Client state

    You can get notified about when the Mopidy.js client is connected to the server and ready for method calls, when it's offline, and when it's trying to reconnect to the server by looking at the events state:online, state:offline, reconnectionPending, and reconnecting.

    The client state events are also emitted under the aggregate event named state.

    Mopidy events

    You can get events sent from the Mopidy server by looking at the events with the name prefix event:, like event:trackPlaybackStarted.

    The events from Mopidy are also emitted under the aggregate event named event.

    WebSocket events

    You can introspect what happens internally on the WebSocket by looking at the events named websocket:open, websocket:error, websocket:close, websocket:incomingMessage, and websocket:outgoingMessage.

    Of course, you can also do this using the web developer tools in any modern browser.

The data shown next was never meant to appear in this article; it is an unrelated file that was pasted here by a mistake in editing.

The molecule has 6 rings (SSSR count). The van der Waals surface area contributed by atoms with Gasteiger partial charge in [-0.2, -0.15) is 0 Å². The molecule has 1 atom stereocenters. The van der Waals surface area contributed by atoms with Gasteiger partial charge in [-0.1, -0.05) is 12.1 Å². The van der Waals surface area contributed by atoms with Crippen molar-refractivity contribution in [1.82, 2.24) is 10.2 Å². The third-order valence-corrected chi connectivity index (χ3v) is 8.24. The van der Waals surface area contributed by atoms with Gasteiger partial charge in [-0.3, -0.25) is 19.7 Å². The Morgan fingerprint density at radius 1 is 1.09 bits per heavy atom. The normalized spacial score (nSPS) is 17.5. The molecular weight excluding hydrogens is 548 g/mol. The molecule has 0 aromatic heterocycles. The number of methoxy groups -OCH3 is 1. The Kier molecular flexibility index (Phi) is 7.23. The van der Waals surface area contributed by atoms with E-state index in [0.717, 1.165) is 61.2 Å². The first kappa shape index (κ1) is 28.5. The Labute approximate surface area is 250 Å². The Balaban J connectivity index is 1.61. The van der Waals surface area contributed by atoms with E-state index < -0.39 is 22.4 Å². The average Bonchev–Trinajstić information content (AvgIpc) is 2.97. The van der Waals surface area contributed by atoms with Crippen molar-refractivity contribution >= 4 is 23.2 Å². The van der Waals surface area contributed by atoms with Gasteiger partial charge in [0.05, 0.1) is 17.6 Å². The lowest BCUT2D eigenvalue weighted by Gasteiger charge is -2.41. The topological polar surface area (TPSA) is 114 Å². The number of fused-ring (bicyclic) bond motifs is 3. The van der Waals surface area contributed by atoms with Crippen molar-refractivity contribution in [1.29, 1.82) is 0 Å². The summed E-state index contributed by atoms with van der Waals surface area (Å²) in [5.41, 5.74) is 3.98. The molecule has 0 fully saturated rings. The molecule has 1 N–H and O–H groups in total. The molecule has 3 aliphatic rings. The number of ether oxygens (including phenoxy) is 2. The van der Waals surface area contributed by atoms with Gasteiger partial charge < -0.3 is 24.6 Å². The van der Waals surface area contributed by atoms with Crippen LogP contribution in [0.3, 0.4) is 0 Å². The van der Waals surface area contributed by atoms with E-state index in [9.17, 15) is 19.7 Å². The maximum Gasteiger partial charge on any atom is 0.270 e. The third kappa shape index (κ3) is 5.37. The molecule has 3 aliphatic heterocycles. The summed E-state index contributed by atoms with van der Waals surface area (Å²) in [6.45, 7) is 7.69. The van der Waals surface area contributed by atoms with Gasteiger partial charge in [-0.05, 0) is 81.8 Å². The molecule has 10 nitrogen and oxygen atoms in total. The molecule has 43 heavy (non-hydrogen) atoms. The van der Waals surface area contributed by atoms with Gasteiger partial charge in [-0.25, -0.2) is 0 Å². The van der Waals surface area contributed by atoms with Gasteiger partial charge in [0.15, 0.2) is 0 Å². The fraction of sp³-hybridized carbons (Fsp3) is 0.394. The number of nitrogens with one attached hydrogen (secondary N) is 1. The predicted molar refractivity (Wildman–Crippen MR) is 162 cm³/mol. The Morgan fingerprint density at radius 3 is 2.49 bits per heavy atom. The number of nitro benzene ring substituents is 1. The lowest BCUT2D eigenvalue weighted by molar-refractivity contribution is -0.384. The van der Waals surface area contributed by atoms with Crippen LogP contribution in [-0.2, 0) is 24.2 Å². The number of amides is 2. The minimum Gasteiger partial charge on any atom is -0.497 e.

Calling core API methods

    Once your Mopidy.js object has connected to the Mopidy server and emits the state:online event, it is ready to accept core API method calls:

    mopidy.on("state:online", () => {;

    Any calls you make before the state:online event is emitted will fail with a Mopidy.ConnectionError error.

    All methods in Mopidy's core API are available via Mopidy.js. For example, the mopidy.core.PlaybackController.get_state() Python method is available in JSON-RPC as core.playback.get_state and in Mopidy.js as mopidy.playback.getState().

    Both the WebSocket API and the JavaScript API are based on introspection of the core Python API. Thus, they will always be up to date and immediately reflect any changes we do to the core API.

    API discovery